Aggressive tenant screening is an investment that pays for itself many times over, by preventing most tenant defaults, tenant damage, and tenant lawsuits. But how exactly should you screen these rental applications? How do you measure tenants’ relative worth?First, let’s spend a moment discussing the rental application itself, and what data you need to make sure you collect.
Make sure each applicant fills in their current landlord’s name and phone number on the rental application, as you’ll want to call them for a reference on what kind of tenant the applicant is. Granted, tenants can lie and fill in a friend’s name and number on the rental application, or sometimes their existing landlord will be so desperate to be rid of them that they will lie, but this isn’t often the case, and when it is, you can usually tell that something is wrong.
Be sure the applicant fills in their employment and income data on the rental application as well, including a supervisor’s name and phone number, so you can verify the information. When you call the supervisor to verify the applicant’s employment and income, also verify what kind of employee they are, and the chances of their continued employment.
Find out the rental applicants’ pet and child status: do they have children or pets? How many? What ages? What breeds? We’ll talk more in a moment about discrimination, but it’s worth noting here that you cannot, under any circumstances, deny a rental application because of their familial status, including anything to do with their children. Don’t ever list children as a reason why you denied someone’s rental application, it’s illegal.
Be sure to collect information about their assets, such as vehicles, bank accounts, or any other kind of property. This may seem unnecessary, but in a year from now when your tenants default on their rent and leave your rental property in a state of shambles, you’ll know how to collect the money from them after winning a judgment in court.
Finally, make sure your rental application includes a section for them to state whether they’ve ever been evicted, been sued, been convicted of a felony, and other such disclosures. If they go bad as a tenant, and you discover they’ve lied about one of these issues, you’ll have a signed statement of perjury you can show in rent court.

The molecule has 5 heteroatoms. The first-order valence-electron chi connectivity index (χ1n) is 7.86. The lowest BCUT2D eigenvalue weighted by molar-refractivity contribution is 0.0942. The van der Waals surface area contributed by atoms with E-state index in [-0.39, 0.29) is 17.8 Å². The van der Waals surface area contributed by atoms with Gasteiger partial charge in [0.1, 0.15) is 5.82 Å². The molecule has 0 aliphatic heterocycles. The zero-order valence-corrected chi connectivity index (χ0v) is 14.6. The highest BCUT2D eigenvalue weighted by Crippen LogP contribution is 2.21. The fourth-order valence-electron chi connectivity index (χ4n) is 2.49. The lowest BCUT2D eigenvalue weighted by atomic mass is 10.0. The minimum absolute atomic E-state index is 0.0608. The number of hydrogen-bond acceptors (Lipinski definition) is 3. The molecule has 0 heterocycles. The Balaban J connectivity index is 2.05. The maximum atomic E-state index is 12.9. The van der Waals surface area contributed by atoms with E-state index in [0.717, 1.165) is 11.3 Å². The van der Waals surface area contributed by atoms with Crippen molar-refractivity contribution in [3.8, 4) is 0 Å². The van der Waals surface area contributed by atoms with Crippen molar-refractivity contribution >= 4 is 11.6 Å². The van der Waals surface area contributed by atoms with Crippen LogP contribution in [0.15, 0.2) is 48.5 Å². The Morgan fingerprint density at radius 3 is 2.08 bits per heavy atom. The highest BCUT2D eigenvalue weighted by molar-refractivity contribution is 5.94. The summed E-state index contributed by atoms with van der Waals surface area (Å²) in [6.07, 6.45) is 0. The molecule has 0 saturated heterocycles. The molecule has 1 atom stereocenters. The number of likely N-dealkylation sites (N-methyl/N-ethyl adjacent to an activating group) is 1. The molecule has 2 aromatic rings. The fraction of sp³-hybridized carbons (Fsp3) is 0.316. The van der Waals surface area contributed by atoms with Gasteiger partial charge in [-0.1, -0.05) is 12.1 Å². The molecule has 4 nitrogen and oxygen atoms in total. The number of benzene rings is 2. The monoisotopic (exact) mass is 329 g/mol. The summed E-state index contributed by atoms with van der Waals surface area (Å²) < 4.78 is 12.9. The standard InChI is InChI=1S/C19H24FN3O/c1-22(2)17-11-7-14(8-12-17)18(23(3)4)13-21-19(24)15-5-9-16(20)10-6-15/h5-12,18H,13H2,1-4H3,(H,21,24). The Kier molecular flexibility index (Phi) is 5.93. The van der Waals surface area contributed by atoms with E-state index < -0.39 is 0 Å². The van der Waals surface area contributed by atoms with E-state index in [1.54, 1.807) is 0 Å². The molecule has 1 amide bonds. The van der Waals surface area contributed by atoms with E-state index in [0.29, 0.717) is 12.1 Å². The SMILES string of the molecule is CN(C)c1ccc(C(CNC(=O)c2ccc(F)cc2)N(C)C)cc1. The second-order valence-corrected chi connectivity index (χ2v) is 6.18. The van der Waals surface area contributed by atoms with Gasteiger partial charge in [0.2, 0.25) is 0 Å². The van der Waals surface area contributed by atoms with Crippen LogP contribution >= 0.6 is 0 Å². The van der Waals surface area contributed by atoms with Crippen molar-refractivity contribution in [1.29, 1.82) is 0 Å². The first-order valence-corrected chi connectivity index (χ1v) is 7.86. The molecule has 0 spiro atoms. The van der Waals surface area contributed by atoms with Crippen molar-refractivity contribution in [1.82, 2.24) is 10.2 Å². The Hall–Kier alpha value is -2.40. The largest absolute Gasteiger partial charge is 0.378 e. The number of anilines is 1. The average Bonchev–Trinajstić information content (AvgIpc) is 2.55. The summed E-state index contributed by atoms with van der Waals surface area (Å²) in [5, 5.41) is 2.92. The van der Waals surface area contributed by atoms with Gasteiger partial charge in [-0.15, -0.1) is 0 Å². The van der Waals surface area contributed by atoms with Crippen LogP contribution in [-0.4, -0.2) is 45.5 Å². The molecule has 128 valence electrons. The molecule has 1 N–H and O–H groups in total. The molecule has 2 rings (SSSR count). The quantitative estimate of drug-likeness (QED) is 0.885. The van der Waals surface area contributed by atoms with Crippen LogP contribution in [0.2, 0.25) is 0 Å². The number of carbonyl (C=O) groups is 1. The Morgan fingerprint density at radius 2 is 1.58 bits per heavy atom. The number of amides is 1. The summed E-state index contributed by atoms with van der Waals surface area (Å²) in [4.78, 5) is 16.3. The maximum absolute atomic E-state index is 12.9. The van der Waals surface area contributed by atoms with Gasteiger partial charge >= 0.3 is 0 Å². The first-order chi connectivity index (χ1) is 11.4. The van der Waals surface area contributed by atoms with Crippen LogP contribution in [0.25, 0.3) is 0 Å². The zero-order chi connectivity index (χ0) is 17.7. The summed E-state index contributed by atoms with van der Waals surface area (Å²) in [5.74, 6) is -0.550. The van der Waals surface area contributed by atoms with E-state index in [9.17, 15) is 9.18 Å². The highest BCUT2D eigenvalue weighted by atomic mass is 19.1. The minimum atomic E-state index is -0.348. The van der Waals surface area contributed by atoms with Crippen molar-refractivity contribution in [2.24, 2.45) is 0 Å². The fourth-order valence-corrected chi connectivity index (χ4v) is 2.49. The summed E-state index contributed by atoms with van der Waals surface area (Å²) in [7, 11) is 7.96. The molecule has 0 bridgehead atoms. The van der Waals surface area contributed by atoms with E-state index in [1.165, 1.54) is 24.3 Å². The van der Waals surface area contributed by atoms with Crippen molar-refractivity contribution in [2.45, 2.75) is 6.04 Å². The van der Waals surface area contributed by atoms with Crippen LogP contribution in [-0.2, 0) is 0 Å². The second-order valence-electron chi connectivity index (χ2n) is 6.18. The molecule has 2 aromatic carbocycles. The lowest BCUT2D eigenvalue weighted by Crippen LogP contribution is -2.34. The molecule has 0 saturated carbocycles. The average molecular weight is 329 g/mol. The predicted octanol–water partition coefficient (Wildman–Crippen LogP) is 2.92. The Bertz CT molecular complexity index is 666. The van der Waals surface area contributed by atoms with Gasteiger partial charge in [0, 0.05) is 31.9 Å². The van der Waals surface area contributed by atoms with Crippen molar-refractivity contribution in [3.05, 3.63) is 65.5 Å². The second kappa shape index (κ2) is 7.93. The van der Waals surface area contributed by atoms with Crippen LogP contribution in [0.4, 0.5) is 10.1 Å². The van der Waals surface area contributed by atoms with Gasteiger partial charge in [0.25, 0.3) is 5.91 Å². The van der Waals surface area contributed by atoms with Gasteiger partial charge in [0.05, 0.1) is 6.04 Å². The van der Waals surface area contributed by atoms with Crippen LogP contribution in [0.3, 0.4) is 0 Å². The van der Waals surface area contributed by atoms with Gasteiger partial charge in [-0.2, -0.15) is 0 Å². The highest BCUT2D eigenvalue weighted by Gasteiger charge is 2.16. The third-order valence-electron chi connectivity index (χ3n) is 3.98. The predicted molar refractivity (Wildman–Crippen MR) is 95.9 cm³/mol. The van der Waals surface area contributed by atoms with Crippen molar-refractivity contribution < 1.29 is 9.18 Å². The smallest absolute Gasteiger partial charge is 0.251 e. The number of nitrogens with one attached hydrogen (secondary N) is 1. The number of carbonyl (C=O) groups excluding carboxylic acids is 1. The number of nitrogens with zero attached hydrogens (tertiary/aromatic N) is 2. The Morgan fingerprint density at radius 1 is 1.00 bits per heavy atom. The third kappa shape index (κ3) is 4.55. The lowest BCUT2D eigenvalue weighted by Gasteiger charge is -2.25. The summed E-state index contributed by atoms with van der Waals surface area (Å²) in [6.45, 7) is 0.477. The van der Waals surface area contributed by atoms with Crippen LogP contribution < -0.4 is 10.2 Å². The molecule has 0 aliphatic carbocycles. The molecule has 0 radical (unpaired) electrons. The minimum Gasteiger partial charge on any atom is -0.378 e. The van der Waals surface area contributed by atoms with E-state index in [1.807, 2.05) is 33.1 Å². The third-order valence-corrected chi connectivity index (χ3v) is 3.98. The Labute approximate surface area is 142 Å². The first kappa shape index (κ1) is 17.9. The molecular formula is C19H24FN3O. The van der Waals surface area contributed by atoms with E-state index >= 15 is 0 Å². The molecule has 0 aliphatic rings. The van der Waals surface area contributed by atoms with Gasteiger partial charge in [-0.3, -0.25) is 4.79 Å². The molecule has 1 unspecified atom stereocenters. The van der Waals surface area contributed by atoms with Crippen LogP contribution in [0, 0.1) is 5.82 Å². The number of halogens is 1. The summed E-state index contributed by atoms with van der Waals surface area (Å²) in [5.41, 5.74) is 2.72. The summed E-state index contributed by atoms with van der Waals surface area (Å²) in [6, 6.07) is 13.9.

Other than verifying their rental history, employment, and income, you’ll also want to pull some background reports about the rental applicants from third parties. To be able to do this legally, you’ll need a release clause in the rental application, authorizing you to perform any background checks necessary to evaluate them as prospective tenants. First, check their credit history, and look for late payments, look for bankruptcies, and look for their amount of debt (any of these are very bad indicators). Second, check their criminal history, for obvious reasons. Third, check their eviction history, and, if available, their checking history to make sure they aren’t in the habit of writing bad checks. Say what you will about the entitlement to second chances, most people are either committed to paying their bills or they’re not; tenants who have been evicted once are astronomically more likely to default on their rental payments again.
Finally, a word on discrimination. The federal Fair Housing Act outlaws denying any rental application based on the applicants’ race, color, national heritage, religion, gender, disability, and familial status. If someone takes you to court over this issue, you’ll have to prove that you chose a different tenant over the suing applicant for a reason other than any of those seven reasons, which is yet another reason why you MUST collect detailed rental applications, perform detailed background checks, and keep records of all of them for at least six months. If a rejected rental applicant asks you why you rejected their rental application, tell them you’ll have to look up their application to check, and then mail them a letter specifying their credit, income, employment, or housing history.
As a last note on the matter, it is easy to unknowingly break this law, by stating in your advertisement for the property that you’d prefer a specific type of person (such as “looking for a young couple…”). Be extremely careful to avoid these mistakes, and because some states have different laws adding to the federal law, be sure to check your state’s laws as well. All of this trouble just to sign a rental agreement may sound like a lot of work, but when you find a good tenant, who will pay rent on time, keep your investment property clean, and not sue you, you’ll be glad you spent a little extra effort on tenant screening.
Author Resource:- Brian is a landlord who did his own tenant screening and property management for many years before reaching too many properties to continue managing them himself. He contributes regular real estate investing content to a variety of online resources for landlords.